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Process vs. Outcomes – Making Decisions in an Analytic World

March 5, 2013

This past Friday and Saturday, I, along with 2699 similar nerds, attended the Sloan Sports Analytics Conference, famously dubbed “Dorkapalooza” by ESPN’s Sports Guy, Bill Simmons. It was my third time attending and the conference is increasingly large while feeling like a world trapped inside a bubble. As the analytics movement continues to make strides in the sports world and outside of it, the tone and overall themes of the conference change from year to year. One of this year’s major themes was the need to focus on the process through which decisions are made, not the outcomes those decisions produce.

Focusing on processes is important whether the outcome is positive or negative. Say the Cleveland Browns go for it on fourth down and 2 from their opponent’s 40 yard line, down by four points in the fourth quarter two weeks in a row. One week they are successful converting the first down and the other they are not. I should be happy that the Browns have pulled their heads out of their asses and are making good decisions both weeks, even on the week they are unsuccessful. For those who have better things to do than read a statistical analysis on football, a California Berkley statistician ran an analysis to determine if football teams should go for it more on fourth down. The study concluded that teams should go for it on fourth down if there are four yards or less to go almost anywhere on the field, especially in a situation like the above example where the expected success rate is roughly 60%.

Similarly, let’s say the Cavs rush down the court to get a shot with 32 seconds left in the quarter, the analytics geek in me should delight that Kyrie Irving understands the right way to get two possessions for one at the end of the quarter, not get mad if he misses both shots. Several basketball statisticians have determined that an NBA team starting a possession with less than 40 seconds left in each quarter should try to shoot with around 30-28 seconds left on the clock, to ensure that they will have the final possession of quarter. A team who can do this several times over a game creates more offensive possessions for itself, and therefore, more chances to outscore their opponent. Chris Paul of the Los Angeles Clippers is a master of this, if you would like to see the theory in action.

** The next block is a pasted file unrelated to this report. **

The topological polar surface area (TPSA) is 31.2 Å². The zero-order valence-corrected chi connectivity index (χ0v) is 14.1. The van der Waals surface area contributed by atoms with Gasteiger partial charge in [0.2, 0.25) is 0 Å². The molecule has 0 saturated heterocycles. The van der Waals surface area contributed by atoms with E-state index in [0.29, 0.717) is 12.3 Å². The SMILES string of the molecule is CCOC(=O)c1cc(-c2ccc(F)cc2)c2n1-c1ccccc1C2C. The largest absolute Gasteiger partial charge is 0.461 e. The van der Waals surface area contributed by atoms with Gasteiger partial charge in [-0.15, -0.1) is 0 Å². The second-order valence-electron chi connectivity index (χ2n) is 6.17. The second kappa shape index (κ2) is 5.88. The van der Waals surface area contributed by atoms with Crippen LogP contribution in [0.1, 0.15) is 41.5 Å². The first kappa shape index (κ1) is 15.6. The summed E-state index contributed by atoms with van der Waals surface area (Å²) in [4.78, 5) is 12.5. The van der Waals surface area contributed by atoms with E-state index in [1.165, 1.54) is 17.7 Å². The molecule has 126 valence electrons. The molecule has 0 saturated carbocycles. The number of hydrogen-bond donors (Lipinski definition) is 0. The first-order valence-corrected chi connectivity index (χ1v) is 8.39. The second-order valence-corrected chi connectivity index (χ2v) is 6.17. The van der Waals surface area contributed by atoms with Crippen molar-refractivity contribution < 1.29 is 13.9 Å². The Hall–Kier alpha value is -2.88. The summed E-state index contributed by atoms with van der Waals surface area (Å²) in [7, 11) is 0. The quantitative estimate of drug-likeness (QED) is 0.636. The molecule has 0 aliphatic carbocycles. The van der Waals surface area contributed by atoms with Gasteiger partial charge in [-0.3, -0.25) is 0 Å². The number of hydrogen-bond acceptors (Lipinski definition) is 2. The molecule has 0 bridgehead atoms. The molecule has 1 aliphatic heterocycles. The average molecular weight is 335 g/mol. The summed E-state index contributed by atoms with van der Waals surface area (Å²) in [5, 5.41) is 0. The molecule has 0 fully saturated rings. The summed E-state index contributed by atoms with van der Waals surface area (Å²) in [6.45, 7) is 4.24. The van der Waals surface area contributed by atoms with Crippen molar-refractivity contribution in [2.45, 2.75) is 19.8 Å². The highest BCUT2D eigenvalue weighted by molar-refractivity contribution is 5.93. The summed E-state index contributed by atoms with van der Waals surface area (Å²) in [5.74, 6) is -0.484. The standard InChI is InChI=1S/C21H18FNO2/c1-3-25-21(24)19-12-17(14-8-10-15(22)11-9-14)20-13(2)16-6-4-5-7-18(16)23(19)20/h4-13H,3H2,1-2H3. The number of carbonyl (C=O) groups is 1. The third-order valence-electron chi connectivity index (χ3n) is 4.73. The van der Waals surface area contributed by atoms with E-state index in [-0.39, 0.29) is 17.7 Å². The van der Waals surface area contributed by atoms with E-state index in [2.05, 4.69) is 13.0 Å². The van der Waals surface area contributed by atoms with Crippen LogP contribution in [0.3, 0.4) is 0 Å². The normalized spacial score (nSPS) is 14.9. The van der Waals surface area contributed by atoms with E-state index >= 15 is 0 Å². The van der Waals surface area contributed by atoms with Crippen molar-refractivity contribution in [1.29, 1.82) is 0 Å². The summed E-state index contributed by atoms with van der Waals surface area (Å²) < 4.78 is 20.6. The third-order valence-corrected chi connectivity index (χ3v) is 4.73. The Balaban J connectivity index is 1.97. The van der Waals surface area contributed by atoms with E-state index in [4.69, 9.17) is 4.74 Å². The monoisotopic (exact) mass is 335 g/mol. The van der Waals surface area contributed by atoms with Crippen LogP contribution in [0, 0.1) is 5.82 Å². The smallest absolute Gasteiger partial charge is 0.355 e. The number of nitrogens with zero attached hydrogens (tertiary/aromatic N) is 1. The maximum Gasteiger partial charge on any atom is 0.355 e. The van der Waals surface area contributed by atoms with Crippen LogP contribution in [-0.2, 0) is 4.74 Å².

Want to work at Google? It will take no more than 4 interviews, per Prasad Setty of Google.

Want to work at Google? It will take no more than 4 interviews, per Prasad Setty of Google.

A real-world example encouraging process-oriented thinking instead of outcome-oriented that was shared during the conference comes from Google. A few years ago, they did a wide analysis on their hiring practices and best hiring practices across industries. Through their research, they found that universally little value is gained beyond a fourth interview, regardless of position. While Google was finding and hiring toptalent, they also felt that they were using too much valuable employee time conducting interviews, which was reinforced through their findings.